From the First Amendment students given an opportunity to explore the conflict between government’s exercise of power and individuals rights, the courts as well recognizes students’ rights guaranteed by the Amendment. Courts have balanced the First Amendments rights and the necessity of schools to teach without disruption caused by free speech and expression as the exercise of those rights could interfere with learning. Most school administrators indicate that schools should enhance immunity and free speech because exchange of thoughts and ideas is extremely prominent in a learning environment.
Right to Freedom of Expression.
Freedom of expression flyer for students, emphasize that school publications may not print obscenities, libelous statements, statements that will disrupt the educational process, or statements that tend to be an invasion of privacy. The court of appeals for the first circuit decided in the Yeo v. Lexington case in 1997, that journalists at Lexington High School in Massachusetts had the right to refuse ads submitted to their publications (Hinchey 2001). The court said that there was no legal duty on the part of the school administrators to control the content of the editorial judgments of student editors of publications. The court decided that decisions made by students’ editor were not attributable to the school.
The case of Castorina v. Madison country board. In this case, students wore a controversial seal on their shirts. The character preached racism although the students insisted that it represented their culture. The principal orders the students to go home or display their clothe inside out for the rest of the day he argues that any clothes or device that is obscene, disrespectful sexually, suggestive, or one that contains slogans, words or depicts any illicit drug or racist incrimination is prohibited in the school dress code. He is not genuine because the principal bans some symbols and not others, as the students claim this some students wear Malcolm X-inspiration clothing and go unpunished (McCabe, McCarthy & Thomas, 2004). Case remains undetermined.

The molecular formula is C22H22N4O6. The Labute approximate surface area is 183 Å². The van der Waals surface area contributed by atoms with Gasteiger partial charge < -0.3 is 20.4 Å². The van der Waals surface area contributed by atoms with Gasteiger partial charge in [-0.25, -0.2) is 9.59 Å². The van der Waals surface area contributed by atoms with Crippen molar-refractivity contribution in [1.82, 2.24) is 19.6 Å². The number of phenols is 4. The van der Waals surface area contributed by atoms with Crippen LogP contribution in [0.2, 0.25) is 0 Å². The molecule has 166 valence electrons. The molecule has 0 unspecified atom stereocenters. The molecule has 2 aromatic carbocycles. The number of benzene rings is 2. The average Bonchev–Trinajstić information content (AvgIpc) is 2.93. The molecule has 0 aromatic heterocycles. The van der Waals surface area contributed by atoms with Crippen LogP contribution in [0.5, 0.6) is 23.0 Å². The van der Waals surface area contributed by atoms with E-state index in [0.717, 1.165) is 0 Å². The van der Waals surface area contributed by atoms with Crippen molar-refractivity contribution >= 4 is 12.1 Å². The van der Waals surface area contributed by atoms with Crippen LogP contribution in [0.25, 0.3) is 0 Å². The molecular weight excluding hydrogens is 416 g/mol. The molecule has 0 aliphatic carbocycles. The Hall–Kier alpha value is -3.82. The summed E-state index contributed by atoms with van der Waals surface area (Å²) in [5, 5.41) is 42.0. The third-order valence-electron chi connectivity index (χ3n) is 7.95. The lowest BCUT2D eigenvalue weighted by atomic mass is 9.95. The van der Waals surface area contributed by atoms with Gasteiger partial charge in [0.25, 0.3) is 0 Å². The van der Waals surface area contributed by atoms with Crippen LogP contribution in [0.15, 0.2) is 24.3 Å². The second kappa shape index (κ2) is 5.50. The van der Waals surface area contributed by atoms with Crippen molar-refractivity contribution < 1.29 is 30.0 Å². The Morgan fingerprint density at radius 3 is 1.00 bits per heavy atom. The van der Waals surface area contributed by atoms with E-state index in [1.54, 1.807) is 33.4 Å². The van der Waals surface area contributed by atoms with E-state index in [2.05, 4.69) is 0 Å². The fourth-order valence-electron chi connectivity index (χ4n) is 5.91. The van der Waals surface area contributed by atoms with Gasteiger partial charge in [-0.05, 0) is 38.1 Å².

Access to students records.
A student under the age of eighteen years can only have access to his or her records; if the parent or guardian gives written approval or if the school embarks on its own to provide access. If school records are to be given to an outsider a lawful court order must be produced and, the parent contacted beforehand. Student directory information that is the character, address and other critical information (not including grades) can be given to certain nonschool groups like news media, military recruiters, and PTAs. Schools can be penalized for improperly disclosing students’ educational records.
Students are entitled to freedom of expression of their views
Student rights to free speech were a significant issue during the Vietnam War, when students formulate themselves at conflicting ends of the political gamut from...